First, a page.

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How up-cycling local materials is improving thermal comfort in homes across Jordan


At the Jordan Green Building Council, we strive to uproot inequality amongst Jordan’s inhabitants in order to guarantee the right to a healthy, sustainable environment for each and every citizen. Through planting seeds of opportunity in the community to overcome barriers, we aim to create an environment of green communities that contain hope and innovation for all. Our Green Affordable Homes project works by both constructing new homes that are environmentally-green and healthy, comfortable homes for the inhabitants and we retrofit existing houses to become more energy efficient and healthier, happier places to live. Through this one-year project, 48 homes have been retrofitted and three new green affordable homes have been built in different areas in Jordan.

The Green Affordable Homes project is carried by Jordan Green Building Council in cooperation with Habitat for Humanity, funded by the UK’s Department for International Development through the Moving Energy Initiative, a partnership to increase sustainable energy access and resilience in refugee-affected areas.

Green retrofitting could turn a house into a home. When a family prefers to spend most of their days outdoors due to the unbearable heat indoors, one can hardly call that house a home. However, by implementing some retrofit changes to the house, the family can now enjoy and experience a home as it should be: comfortable, healthy – and environmentally friendly.

This initiative has given birth to a domino effect throughout the local communities. Through our awareness and education sessions and through training local and refugee builders – thus creating an opportunity for cohesion between locals and Syrian refugees through engagement and involvement in the project activities – we have witnessed a notable change: a greener way of thinking in society. For example, many people were previously unsure of and against the use of solar water heaters and rain water collection systems because such green systems had never previously been popular in many local communities. However, after some awareness-building sessions and then through the implementation and installation of such green concepts and components, many families started witnessing the benefits for themselves. With their conviction won over, they have now begun to spread the word and advise their neighbours to adopt the green concepts for themselves as well!

Jordan GBC sensed the immediate positive response and enthusiasm from the local households to accept the green concepts which led us to introduce an idea for a new initiative for the project: Up-Cycling. By using local resources and skills, we have managed to create shading devices from reused materials, such as replacing steel frames from windows with double glazed windows through the project.

The idea of the up-cycling initiative is to create a product from a combination of our green technical knowledge and initiating an inclusive environment where Syrian refugees and locals can work together and exchange ideas.  By using the available resources and skills they have, the old window frames of the retrofitted homes from the Green Affordable Homes project were used to create the frames of shading devices. Straw, a readily available and a rapidly renewable – and green – material, is normally used in the local community for creating decorative pieces by ladies but here in our Up-Cycling initiative, it was used to create the frame cover for shading.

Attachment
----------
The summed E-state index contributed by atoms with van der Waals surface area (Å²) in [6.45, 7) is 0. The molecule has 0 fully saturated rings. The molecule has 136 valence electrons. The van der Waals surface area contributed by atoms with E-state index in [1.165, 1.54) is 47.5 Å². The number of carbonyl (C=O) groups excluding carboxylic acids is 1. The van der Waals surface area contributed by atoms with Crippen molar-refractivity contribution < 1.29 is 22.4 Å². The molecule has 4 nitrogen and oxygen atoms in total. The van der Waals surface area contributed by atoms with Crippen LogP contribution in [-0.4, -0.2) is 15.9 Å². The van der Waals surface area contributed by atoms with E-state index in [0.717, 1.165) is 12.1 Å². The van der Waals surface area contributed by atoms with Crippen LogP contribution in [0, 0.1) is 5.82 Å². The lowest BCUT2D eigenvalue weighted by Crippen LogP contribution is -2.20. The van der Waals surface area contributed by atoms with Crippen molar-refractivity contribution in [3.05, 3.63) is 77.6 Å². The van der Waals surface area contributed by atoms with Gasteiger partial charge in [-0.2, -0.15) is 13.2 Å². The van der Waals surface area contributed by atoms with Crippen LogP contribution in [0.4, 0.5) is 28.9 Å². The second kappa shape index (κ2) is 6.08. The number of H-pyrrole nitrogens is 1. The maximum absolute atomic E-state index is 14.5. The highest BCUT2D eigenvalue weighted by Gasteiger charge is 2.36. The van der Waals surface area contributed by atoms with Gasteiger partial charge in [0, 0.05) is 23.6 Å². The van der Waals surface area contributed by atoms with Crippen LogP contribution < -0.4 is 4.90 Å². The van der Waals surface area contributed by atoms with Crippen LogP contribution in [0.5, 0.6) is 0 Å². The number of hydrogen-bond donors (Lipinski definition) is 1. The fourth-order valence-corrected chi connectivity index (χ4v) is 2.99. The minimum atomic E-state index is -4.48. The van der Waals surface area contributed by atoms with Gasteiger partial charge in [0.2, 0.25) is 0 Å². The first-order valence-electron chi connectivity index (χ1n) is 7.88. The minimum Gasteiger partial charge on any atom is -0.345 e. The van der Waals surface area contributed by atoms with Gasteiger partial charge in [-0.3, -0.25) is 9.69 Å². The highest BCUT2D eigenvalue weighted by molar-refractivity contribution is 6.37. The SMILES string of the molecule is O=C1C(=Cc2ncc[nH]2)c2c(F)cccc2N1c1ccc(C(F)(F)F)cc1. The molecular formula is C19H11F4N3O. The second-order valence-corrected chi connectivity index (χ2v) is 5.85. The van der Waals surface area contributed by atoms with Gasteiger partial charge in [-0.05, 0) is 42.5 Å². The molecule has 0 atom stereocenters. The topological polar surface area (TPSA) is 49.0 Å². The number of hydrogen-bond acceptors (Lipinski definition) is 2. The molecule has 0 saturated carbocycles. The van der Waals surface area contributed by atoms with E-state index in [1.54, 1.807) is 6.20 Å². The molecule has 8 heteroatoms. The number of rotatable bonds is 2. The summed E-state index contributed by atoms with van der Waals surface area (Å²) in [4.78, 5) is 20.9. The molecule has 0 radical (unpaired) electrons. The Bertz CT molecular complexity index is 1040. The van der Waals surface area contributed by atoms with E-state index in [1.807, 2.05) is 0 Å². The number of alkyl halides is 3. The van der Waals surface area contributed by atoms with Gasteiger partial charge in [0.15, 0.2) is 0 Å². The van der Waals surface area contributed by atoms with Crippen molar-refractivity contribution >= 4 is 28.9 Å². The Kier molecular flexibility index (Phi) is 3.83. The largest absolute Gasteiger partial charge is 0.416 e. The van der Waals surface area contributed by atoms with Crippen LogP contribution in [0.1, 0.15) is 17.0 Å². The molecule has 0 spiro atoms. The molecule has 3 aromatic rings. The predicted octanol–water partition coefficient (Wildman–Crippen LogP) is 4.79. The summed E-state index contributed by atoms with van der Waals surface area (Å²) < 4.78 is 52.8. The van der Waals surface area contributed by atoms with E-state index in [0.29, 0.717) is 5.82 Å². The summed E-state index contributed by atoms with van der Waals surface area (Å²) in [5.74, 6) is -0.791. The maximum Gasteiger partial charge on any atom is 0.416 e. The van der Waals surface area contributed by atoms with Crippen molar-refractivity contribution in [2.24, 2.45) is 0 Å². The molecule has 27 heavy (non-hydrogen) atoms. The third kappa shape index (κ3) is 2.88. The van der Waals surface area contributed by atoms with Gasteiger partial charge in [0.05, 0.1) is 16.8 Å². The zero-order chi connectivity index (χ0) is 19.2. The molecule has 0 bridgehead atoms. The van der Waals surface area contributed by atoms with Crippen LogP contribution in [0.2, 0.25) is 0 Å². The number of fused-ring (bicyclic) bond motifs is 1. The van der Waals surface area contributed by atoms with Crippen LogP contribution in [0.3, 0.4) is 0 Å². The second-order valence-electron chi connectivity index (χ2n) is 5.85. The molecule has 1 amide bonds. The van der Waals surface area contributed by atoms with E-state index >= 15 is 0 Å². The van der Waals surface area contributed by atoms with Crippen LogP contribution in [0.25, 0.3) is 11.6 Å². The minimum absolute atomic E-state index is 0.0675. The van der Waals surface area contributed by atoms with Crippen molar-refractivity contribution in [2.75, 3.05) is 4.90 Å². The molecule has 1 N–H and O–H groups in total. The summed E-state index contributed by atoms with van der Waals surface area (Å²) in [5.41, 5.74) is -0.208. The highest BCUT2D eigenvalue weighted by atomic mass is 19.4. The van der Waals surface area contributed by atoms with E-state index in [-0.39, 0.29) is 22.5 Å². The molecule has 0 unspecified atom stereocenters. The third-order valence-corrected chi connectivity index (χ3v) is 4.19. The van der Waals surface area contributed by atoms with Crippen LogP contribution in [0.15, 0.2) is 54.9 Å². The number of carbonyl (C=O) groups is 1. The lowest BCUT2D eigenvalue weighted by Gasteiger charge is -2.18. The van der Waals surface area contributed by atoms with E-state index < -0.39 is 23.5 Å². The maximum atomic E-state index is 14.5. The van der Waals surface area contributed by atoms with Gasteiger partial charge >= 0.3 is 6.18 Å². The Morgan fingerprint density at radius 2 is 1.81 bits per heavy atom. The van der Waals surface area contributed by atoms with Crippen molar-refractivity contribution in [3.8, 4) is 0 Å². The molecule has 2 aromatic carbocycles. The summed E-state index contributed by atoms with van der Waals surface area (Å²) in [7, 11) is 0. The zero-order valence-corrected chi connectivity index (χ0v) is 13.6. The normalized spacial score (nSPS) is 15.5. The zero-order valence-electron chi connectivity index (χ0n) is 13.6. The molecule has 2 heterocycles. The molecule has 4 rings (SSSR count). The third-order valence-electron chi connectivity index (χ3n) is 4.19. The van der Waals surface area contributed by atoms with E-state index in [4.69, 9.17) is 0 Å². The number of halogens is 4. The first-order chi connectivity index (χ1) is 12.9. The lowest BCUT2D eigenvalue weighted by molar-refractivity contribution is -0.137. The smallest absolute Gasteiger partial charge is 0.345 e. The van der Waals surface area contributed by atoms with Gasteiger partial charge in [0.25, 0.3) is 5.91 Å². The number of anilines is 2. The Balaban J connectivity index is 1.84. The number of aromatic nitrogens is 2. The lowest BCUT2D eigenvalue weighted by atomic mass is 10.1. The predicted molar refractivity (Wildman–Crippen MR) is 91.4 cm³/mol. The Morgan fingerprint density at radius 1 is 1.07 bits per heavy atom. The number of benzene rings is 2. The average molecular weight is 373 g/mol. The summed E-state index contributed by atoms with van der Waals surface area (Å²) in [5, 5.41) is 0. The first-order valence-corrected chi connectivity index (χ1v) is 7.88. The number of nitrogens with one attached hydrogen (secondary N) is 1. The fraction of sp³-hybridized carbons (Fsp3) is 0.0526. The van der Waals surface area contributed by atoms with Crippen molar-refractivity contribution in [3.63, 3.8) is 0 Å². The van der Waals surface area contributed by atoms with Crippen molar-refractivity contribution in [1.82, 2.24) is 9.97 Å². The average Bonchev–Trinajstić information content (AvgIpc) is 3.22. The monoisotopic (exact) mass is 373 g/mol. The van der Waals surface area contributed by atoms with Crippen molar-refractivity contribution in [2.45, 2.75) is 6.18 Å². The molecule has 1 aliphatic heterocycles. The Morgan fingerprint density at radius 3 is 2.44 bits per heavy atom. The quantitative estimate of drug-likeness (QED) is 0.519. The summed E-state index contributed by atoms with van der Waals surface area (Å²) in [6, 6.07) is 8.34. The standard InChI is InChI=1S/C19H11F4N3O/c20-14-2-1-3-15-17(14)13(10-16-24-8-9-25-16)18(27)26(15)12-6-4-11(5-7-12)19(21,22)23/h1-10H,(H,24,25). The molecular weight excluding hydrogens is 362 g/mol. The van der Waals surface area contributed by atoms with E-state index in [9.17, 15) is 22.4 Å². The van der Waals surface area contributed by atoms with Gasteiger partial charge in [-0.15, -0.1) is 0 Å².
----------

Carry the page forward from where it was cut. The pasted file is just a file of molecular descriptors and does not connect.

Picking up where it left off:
Caption: Jordan GBC is creatively reusing materials from local handcrafts (below) to create green functional products such as external shading devices for windows (above)


“Straw is a good material to be used in shading devices as it is light and reflects heat since it has a good solar reflectance index. It is also a rapidly renewable material.”

Shading devices as a whole have many benefits that have been highlighted in various studies. A study found that shading devices significantly reduce the energy needs for space cooling and to improve thermal comfort while limiting indoor overheating. Meanwhile, another study found the average percentage of energy saving annually was between 9-12%.

This particular green product leaves much room for improvement, growth and provides opportunities for income generation for both refugee and local communities. Eventually, the improved product can become a green product in the local market that is not only sold to residential buildings but also hotels and businesses. It will also allow space for the community to come together and think of different materials to use, involve different technologies, and conduct various research to come with more creations such as this one.


Initially, we introduced the idea and facilitated the process, but after kicking off this initiative, we are left with an immense anticipation to see how innovative and creative people will get, and how they will work together to create an integrated, sustainable and successful green community.

Aya Rabab’ah is Project Manager for the Green, Affordable Homes project at the Jordan Green Building Council. Zeina Jamaleddine is a Volunteer at the Jordan Green Building Council. 

For more information about Jordan GBC’s Green Affordable Homes project, click here or watch the video below.